Reason Writers Around Town

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In a special issue of The American Conservative, Nick Gillespie takes stock of the conservative movement, of Americans' declining interest in backing either political party, and the ever-high Q-rating of libertarianism. (If Noam Chomsky and William F. Buckley both want to be called "libertarians," you know it's hot.)

And go here for the whole AmCon special-issue megillah, in which folks ranging from Pat Buchanan to Nicholas Von Hoffman to Lew Rockwell to Phyllis Schlafly cogitate on whether the designations "right" and "left" mean anything anymore and whether "a binary Left/Right political spectrum describe[s] the full range of ideological options" available in these United States.

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  1. Interesting set of articles. I’ve never heard of Taki Theodoracopulos before, but he almost sounds like an anarchist, while Chilton Williamson sounds like a monarchist. I guess Phyllis Schlafly was included so people would know what someone missing the point sounded like.

  2. Speaking of Chomsky and Buckley there’s an interesting debate between the two on youtube, dating from 1969. It’s interesting for a few reasons. Imho, Chomsky wins hands down. The debate is very civil by today’s standards; despite frequent interruptions by Buckley, Chomsky is at least allowed to be heard, something that doesn’t happen on today’s television scream-a-thons. The other interesting thing is that Buckley appears to be demon possessed.

  3. Many feel America is indeed ready for a remodeling. Not sure we could go from current conditions to those Nick presents anytime soon.

    And is that the remodel that Americans want? Is that the only choice we have in lieu of the current right/left, con/lib, rep/dem? Are we smart enough to even know what we want or do we condition people to want something?

  4. This was one of the best periodicals I have ever read… I read it twice after I got my copy in the mail. It was nice to see such a diversity of ideological thought in one magazine.

  5. America owes its stability and prosperity to having so far been spared extremist attempts to remake reality in accordance with some overarching ideology. I devoutly hope that the old binary Left/Right political spectrum still describes the full range of ideological options available in these United States. God help us if it doesn’t.

  6. “Nothing is quite so difficult as the compression of philosophical controversies, which are by their nature voluminous and various and tinted by the mental colours fo a variety of minds” (Wells)

    Maybe the answer lies somewhere in the acceptance of that diversity and not trying to make us cyborgs of the state.

    Of course each of the diversities would socially overlap which could provide color and/or friction.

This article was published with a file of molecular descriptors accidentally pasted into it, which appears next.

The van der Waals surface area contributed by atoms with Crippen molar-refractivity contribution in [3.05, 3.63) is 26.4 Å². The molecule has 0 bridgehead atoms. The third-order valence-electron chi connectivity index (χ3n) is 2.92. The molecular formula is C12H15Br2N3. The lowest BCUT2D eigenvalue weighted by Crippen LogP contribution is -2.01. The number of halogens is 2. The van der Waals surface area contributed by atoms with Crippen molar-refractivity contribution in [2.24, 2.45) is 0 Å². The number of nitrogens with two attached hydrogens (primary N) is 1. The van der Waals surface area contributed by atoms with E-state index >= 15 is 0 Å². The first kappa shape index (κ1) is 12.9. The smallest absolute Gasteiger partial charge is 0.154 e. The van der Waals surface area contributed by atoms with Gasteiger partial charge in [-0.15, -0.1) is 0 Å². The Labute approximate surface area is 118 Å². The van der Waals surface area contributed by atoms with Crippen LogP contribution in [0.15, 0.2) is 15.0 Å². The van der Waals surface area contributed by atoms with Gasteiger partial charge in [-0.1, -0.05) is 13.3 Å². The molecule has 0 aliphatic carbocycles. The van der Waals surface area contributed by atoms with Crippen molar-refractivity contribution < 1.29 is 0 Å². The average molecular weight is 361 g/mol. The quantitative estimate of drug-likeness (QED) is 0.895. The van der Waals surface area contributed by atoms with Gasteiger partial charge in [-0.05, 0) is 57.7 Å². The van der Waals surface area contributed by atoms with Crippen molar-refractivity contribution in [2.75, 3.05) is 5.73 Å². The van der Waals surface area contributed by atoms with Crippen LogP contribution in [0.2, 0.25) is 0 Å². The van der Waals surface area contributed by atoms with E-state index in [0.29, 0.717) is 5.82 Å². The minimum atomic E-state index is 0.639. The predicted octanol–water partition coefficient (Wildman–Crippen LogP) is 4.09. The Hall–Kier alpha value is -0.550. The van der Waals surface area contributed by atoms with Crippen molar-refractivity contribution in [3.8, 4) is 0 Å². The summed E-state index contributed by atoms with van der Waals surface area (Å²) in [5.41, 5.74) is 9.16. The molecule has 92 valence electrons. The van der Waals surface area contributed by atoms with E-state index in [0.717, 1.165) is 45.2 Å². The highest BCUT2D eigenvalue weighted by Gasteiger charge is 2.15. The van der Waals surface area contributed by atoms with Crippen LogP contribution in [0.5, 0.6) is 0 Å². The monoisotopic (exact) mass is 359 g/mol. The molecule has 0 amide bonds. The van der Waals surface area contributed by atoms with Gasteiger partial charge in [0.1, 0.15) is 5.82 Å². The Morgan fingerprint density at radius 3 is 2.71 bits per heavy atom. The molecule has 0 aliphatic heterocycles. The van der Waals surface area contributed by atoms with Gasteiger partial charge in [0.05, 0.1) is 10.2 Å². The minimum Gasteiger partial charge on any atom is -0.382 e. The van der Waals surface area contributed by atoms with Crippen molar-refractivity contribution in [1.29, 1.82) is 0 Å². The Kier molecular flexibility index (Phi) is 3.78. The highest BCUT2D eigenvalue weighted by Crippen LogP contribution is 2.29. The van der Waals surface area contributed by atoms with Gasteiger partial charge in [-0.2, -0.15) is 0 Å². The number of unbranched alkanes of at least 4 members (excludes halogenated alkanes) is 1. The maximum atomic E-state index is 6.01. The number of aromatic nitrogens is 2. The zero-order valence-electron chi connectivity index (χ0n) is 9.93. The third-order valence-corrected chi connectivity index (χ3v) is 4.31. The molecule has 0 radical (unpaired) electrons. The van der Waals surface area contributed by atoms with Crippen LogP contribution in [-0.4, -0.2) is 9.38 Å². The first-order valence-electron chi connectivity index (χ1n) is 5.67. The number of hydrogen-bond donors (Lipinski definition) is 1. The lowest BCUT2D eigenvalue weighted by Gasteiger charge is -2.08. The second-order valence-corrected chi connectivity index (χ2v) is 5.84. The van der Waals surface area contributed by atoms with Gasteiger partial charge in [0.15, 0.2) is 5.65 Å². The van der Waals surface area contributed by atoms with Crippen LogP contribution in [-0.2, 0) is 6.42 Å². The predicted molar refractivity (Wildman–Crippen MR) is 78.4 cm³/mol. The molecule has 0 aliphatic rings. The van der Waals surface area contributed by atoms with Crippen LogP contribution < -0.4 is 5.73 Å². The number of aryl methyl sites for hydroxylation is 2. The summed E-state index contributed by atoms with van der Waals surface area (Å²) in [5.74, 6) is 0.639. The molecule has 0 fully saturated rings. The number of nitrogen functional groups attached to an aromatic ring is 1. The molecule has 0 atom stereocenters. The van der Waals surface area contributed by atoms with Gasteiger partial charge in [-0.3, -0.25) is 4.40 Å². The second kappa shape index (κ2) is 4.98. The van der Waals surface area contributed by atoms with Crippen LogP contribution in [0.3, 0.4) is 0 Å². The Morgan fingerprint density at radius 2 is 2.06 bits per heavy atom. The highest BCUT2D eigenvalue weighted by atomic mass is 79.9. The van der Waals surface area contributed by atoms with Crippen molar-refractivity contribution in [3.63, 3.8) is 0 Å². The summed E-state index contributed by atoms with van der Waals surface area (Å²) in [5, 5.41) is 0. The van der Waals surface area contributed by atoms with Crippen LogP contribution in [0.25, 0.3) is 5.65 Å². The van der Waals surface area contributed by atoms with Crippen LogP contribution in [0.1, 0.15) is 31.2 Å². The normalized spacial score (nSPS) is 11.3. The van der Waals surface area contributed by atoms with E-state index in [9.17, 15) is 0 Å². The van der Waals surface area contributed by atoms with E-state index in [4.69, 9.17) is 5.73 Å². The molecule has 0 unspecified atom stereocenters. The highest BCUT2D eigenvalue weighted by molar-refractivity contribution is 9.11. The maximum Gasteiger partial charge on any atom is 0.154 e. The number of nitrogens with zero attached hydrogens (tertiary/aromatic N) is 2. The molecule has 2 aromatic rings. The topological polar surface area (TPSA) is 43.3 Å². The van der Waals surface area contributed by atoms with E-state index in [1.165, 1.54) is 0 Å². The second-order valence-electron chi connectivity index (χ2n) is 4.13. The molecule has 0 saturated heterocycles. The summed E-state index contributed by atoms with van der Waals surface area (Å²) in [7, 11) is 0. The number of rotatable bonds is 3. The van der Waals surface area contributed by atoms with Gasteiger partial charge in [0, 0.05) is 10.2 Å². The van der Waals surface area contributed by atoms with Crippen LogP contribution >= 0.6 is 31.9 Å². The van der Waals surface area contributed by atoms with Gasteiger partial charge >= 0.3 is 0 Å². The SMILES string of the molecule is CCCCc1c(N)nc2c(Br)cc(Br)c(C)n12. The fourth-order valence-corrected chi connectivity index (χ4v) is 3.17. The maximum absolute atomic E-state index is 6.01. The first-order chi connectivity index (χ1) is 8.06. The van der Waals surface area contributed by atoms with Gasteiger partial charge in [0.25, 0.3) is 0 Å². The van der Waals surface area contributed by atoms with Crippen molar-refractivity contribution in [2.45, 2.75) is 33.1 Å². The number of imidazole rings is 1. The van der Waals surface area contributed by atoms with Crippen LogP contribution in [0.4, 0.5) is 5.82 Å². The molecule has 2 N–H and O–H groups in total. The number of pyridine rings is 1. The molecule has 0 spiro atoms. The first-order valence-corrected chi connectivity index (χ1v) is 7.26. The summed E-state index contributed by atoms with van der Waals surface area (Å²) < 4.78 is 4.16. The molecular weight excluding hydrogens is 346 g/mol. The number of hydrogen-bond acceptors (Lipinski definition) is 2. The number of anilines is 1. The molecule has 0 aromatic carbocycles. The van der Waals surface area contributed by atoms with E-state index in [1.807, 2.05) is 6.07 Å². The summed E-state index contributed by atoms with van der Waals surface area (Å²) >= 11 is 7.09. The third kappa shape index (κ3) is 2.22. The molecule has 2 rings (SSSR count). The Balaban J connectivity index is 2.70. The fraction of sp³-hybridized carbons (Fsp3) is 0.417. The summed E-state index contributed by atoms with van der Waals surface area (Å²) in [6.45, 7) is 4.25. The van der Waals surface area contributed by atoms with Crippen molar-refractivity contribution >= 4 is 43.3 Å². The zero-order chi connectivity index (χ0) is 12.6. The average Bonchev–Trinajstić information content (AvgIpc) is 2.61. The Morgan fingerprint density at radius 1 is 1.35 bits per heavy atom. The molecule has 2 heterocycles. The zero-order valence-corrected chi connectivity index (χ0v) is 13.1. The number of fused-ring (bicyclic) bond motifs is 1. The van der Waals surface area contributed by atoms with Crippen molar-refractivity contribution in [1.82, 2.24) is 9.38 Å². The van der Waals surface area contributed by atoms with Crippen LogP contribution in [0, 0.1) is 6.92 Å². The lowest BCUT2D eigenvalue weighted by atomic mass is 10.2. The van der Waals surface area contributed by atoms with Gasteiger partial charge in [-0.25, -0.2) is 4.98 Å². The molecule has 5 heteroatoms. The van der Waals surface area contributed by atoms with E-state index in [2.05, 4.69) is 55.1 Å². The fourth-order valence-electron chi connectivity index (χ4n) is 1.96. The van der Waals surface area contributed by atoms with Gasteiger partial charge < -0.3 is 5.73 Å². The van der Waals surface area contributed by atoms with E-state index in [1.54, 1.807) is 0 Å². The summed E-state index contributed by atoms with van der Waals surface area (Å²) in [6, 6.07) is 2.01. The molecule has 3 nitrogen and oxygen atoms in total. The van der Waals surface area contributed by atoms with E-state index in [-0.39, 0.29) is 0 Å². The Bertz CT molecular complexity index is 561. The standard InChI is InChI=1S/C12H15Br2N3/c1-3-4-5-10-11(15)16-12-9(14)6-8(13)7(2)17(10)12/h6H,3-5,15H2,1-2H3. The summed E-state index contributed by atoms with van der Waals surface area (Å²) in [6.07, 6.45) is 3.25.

Another problem would be putting the diversity under one umbrella to support the needs of the
    greater society.

    What body could lead such diversity without prejudice?

    Let me til my garden (Candid)

  7. Nick,
    That was one out-fucking-standing article. I’m not going to use the word hero… oh crap. Anyway I’m totally impressed with what you’ve been saying and writing. Love the direction Reason magazine has taken under your stewardship too.

    It was from you that I first was introduced to the notion of a broader libertarian philosophy. A libertarianism that goes beyond politics and underlies culture as a whole, a libertarianism of optimism where we are winning the war, even as we loose all the battles.

    You kick-ass Nick. Thank you.

  8. You are correct, Warren. That is an oustanding piece. I had one of those laughing-out-loud-at-work-for-no-good-reason moments upon reading the line about how funny Ayn Rand was.

  9. plus, Nick is like, you know…

    “A libertarianism that goes beyond politics and underlies culture as a whole”

    I mostly read Reason for the cultural content. You make a good point, Warren.

  10. I recall George Carlin (of all people) commenting a couple of years ago that the term “libertarian” had become the trendy self-description of the day in certain circles, to the point where the term had become meaningless.

    That being said, I was libertarian when libertarian wasn’t cool…

  11. “pentimento” and “megillah” are both great words.

  12. I only subscribe to two mags, Reason and Am. Conservative. They both buck the coventional line and are interesting and principled without being party hacks (hello NRO). However I often think Am Conservative silly, old farts obsessing about how great the old days (read: the partrician pre-Civil War South) were. I thought Nick’s article to be very insightful and inspiring, and everyone should read it.

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